The start of games seems to be the most difficult part for Cubs starters.
A disturbing trend of Cubs starting pitchers giving up first-inning runs — and a lot of them — continued Saturday night, as the visiting New York Yankees knocked around Brett Anderson for five first-inning tallies, effectively finishing this one as it started. Down in another big hole before they even stepped to the plate, the Cubs stumbled to an ugly 11-6 loss at Wrigley Field.
Joe Maddon spent the bulk of his pregame press conference Saturday detailing why his starting pitchers need to be pitching deeper into games, but he sure didn't get what he wanted out of Anderson, who followed up Monday's performance — in which he recorded just four outs against the Philadelphia Phillies — by surrendering five runs on six hits while throwing just 23 pitches to only seven batters before exiting with an injury and only one out on the board.
"No one feels worse than I do," Anderson said after the game. "I wanted to have a quality start based on my last outing. I didn't get very deep into the game, obviously.
"Need to figure some things out, get healthy and get some more people out going forward. It's as simple as that."
That first inning was a hit parade for the Yankees, six of the game's first seven batters reaching via a base knock. Brett Gardner, Starlin Castro and Chase Headley all doubled off Anderson, the latter two driving in a combined three runs.
Cubs pitchers entered with an already oversized 10.24 first-inning ERA through the team's first 29 games. After five runs in the first inning of Game No. 30, that ERA is an even more grotesque 11.40.
Anderson entered with a 6.23 ERA and saw it jump up to 7.83 on Saturday night. Maddon said after the game that Anderson will likely head to the disabled list. Throughout his career, it's been injuries that have slowed Anderson down. This season, the on-field performance hasn't gone well, either.
"It's a combination of getting healthy and figuring out how to get people out again," Anderson said. "Right now, every ball that gets put in play seems like it's a hit, and every ball that's put in play seems like it's a run.
"Last two starts at home for me, personally, have been embarrassing."
But it wasn't just the starting pitching, as this was an all-around stinker for the Cubs. Anderson committed a throwing error that allowed the Yankees' first run to score. Two innings later, a ball bounced over Kris Bryant's glove at third base, and the Yankees crossed the plate for the sixth time.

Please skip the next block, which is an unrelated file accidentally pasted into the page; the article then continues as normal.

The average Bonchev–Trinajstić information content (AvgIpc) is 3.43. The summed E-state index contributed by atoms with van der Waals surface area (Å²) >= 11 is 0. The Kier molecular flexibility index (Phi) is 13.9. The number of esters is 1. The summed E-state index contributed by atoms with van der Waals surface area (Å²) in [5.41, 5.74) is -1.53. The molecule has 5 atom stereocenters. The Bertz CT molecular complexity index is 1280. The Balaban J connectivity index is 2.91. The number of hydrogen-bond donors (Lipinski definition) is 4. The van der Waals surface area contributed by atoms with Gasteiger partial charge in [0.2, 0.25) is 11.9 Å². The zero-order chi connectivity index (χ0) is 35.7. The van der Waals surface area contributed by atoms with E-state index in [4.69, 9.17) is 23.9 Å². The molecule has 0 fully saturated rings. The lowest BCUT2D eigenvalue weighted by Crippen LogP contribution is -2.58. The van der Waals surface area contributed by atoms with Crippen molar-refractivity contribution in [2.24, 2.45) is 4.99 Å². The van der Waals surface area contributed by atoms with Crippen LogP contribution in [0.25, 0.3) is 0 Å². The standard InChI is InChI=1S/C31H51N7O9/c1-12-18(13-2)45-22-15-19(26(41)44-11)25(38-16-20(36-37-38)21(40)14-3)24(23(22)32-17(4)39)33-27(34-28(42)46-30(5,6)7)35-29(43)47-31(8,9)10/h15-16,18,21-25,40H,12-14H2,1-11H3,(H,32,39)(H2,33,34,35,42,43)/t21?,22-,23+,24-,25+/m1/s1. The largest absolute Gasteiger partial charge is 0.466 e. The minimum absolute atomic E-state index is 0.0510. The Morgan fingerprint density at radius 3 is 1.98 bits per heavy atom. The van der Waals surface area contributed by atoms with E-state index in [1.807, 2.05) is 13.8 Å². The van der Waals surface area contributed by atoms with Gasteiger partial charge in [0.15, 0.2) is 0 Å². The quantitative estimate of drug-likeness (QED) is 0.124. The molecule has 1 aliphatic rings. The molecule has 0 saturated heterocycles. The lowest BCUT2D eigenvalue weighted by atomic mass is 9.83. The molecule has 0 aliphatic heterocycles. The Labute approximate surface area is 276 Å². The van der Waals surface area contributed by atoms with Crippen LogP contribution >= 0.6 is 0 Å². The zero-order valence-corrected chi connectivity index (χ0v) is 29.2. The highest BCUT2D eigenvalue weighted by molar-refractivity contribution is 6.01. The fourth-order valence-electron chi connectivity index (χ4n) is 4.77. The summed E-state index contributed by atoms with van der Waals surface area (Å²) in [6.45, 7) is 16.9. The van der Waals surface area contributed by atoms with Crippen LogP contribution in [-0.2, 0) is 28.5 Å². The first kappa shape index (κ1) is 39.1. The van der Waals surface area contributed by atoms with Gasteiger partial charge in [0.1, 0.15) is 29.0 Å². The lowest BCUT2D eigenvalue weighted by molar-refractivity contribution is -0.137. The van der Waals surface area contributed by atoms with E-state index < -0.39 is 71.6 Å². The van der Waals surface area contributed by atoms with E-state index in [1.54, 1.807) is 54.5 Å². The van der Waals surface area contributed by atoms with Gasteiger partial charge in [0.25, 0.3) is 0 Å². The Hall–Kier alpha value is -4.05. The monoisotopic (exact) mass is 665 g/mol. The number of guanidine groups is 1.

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Cubs relievers were tagged for six runs, five of them earned, with the Yankees showing a pair of pitchers called up in the last two days why they're called the Bronx Bombers. Castro blasted a two-run homer off Felix Pena in the fourth to make it 8-0. Rob Zastryzny, called up before Saturday's game in a bullpen-strengthening move that saw outfielder Matt Szczur designated for assignment, gave up a three-run homer to Aaron Hicks that made it 11-3 in the eighth.
In how bad of shape is the Cubs' bullpen right now? Miguel Montero pitched the ninth inning for the North Siders.
The Cubs' offense didn't do much against Yankees starter Jordan Montgomery, who allowed just three hits in his 6.2 innings of work.
It didn't mean Cubs hitters didn't score, though. But unfortunately for them it all came after the Yankees jumped out to an 8-0 lead.
Albert Almora Jr. and Javier Baez came home on ground balls in the fifth, with Baez scoring thanks to a Didi Gregorius throwing error. In the seventh, Ben Zobrist chased home Jon Jay with a triple into the left-field corner. Baez plated Addison Russell with an RBI hit in the eighth, and two more runs scored when a Montero hit bounced off the glove of Rob Refsnyder at second base.
But for all of Maddon's chatting about his confidence that his starting staff will turn things around, the Cubs needed a whopping 8.2 innings out of their bullpen Saturday night. This at the end of an already taxing week for the relief corps.
"They need to get in the groove," Montero said of the starting rotation. "And I think the whole team needs to get in a groove right now. For the hitters, obviously we're putting a lot of pressure on them because for the most part this year we've been coming from behind because in the first inning (the opponents) score some runs. And it's hard to come back all the time, even though we have done it quite a few times this year. But it's not easy. And it's something we need to get better at in order to give us a chance early in the game. Put some zeroes on the board, and that way our hitters feel a little bit better going in to do some offense."
Jon Lester takes the hill Sunday night to try and avoid a sweep at the hands of the Yankees. He'll also try to become just the second Cubs starter this week to get out of the sixth inning.
Maddon, who preached patience during his pregame talk about the starting rotation, showed the same kind of stay-the-course approach after the game.
"Listen, we lost badly tonight," he said before shifting to the positives. "Last night, we were ahead for eight innings. And we just came off a three-game winning streak.
"The sky is not falling for me. We just had a bad night."